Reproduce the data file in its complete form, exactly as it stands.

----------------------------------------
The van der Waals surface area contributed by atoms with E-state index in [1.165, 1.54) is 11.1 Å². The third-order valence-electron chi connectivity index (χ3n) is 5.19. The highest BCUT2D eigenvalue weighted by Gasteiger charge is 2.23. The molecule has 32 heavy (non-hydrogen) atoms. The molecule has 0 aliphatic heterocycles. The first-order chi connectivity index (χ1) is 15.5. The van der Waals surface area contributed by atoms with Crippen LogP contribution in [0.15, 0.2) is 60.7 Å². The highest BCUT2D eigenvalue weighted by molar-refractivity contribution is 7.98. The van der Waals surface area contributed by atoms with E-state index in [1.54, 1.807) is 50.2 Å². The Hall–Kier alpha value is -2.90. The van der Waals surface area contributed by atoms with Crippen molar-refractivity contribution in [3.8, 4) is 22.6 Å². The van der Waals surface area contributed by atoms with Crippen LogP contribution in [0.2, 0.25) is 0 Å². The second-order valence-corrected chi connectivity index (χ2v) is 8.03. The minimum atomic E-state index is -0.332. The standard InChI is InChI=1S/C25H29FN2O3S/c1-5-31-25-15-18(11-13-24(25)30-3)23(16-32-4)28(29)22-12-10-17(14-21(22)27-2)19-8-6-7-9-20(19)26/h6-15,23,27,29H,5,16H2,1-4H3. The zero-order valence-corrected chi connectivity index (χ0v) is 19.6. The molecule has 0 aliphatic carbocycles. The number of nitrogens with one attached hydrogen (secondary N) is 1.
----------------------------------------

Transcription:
The van der Waals surface area contributed by atoms with E-state index in [1.165, 1.54) is 11.1 Å². The third-order valence-electron chi connectivity index (χ3n) is 5.19. The highest BCUT2D eigenvalue weighted by Gasteiger charge is 2.23. The molecule has 32 heavy (non-hydrogen) atoms. The molecule has 0 aliphatic heterocycles. The first-order chi connectivity index (χ1) is 15.5. The van der Waals surface area contributed by atoms with Crippen LogP contribution in [0.15, 0.2) is 60.7 Å². The highest BCUT2D eigenvalue weighted by molar-refractivity contribution is 7.98. The van der Waals surface area contributed by atoms with E-state index in [1.54, 1.807) is 50.2 Å². The Hall–Kier alpha value is -2.90. The van der Waals surface area contributed by atoms with Crippen molar-refractivity contribution in [3.8, 4) is 22.6 Å². The van der Waals surface area contributed by atoms with Crippen LogP contribution in [0.2, 0.25) is 0 Å². The second-order valence-corrected chi connectivity index (χ2v) is 8.03. The minimum atomic E-state index is -0.332. The standard InChI is InChI=1S/C25H29FN2O3S/c1-5-31-25-15-18(11-13-24(25)30-3)23(16-32-4)28(29)22-12-10-17(14-21(22)27-2)19-8-6-7-9-20(19)26/h6-15,23,27,29H,5,16H2,1-4H3. The zero-order valence-corrected chi connectivity index (χ0v) is 19.6. The molecule has 0 aliphatic carbocycles. The number of nitrogens with one attached hydrogen (secondary N) is 1.